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|Title:||Individual preferences for diet and exercise programmes: changes over a lifestyle intervention and their link with outcomes|
|Citation:||Public Health Nutrition, 2010; 13(2):245-252|
|Publisher:||C A B I Publishing|
|Kate Owen, Tahna Pettman, Marion Haas, Rosalie Viney and Gary Misan|
|Abstract:||Objective: To investigate the influence of a trial lifestyle intervention on participants’ preferences for a range of exercise and diet programmes and whether these differ between successful and unsuccessful participants. Design: Hypothetical scenarios that describe attributes of diet and exercise programmes were developed using an experimental design. Participants completed an online questionnaire at baseline, 16 weeks and 12 months where they chose their most preferred of three programmes in each of sixteen scenarios. Discrete choice modelling was used to identify which attributes participants emphasised at each time point. Subjects: Fifty-five individuals who exhibited symptoms of metabolic syndrome and who participated in a 16-week trial lifestyle intervention. Results: There was a clear shift in programme preferences from structure to flexibility over the intervention. At baseline, emphasis was on individually designed and supervised exercise, structured diets and high levels of support, with Gainers focusing almost exclusively on support and supervision. Losers tended to consider a wider range of programme attributes. After 16 weeks preferences shifted towards self-directed rather than organised/supervised exercise and support was less important (this depended on the type of participant and whether they were in the follow-up group). Cost became significant for Gainers following the end of the primary intervention. Conclusions: The stated preference method could be a useful tool in identifying potential for success and specific needs. Gainers’ relinquishment of responsibility for lifestyle change to programme staff may be a factor in their failure and in their greater cost sensitivity, since they focus on external rather than internal resources.|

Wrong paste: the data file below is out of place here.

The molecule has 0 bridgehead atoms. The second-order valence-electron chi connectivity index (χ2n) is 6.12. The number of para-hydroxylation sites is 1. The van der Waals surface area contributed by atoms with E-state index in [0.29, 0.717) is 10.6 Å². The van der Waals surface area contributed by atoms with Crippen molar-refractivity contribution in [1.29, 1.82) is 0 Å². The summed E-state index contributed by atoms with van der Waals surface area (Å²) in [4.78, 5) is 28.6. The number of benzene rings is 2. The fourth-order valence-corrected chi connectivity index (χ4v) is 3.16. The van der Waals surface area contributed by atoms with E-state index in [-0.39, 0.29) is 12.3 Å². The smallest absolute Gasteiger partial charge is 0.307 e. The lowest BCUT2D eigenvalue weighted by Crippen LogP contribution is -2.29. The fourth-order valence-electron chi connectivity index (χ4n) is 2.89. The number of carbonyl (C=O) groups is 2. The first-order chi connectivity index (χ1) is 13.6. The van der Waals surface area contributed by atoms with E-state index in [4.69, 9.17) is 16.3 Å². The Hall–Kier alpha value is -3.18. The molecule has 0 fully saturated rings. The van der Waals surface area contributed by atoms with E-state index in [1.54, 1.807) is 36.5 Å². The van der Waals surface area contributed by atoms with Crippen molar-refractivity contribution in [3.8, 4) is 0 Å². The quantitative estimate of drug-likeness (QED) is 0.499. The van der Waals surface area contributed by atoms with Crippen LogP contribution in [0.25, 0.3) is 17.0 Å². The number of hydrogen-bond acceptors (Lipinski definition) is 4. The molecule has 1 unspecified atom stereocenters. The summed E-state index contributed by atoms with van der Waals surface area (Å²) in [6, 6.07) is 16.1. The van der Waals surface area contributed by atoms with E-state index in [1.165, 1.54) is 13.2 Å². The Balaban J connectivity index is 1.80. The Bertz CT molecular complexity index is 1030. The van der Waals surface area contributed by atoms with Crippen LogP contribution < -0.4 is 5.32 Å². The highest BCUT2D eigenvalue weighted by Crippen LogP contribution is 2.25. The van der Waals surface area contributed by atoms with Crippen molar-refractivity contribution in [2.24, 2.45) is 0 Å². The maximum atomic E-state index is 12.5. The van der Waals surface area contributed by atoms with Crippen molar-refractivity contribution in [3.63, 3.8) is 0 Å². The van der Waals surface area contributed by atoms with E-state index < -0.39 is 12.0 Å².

|Keywords:||Humans; Obesity; Weight Gain; Weight Loss; Treatment Outcome; Exercise; Self Care; Diet; Food Preferences; Motivation; Self Efficacy; Life Style; Choice Behavior; Social Support; Middle Aged; Female; Male; Metabolic Syndrome|
|Rights:||Copyright The Authors 2009|
|Appears in Collections:||Public Health publications|
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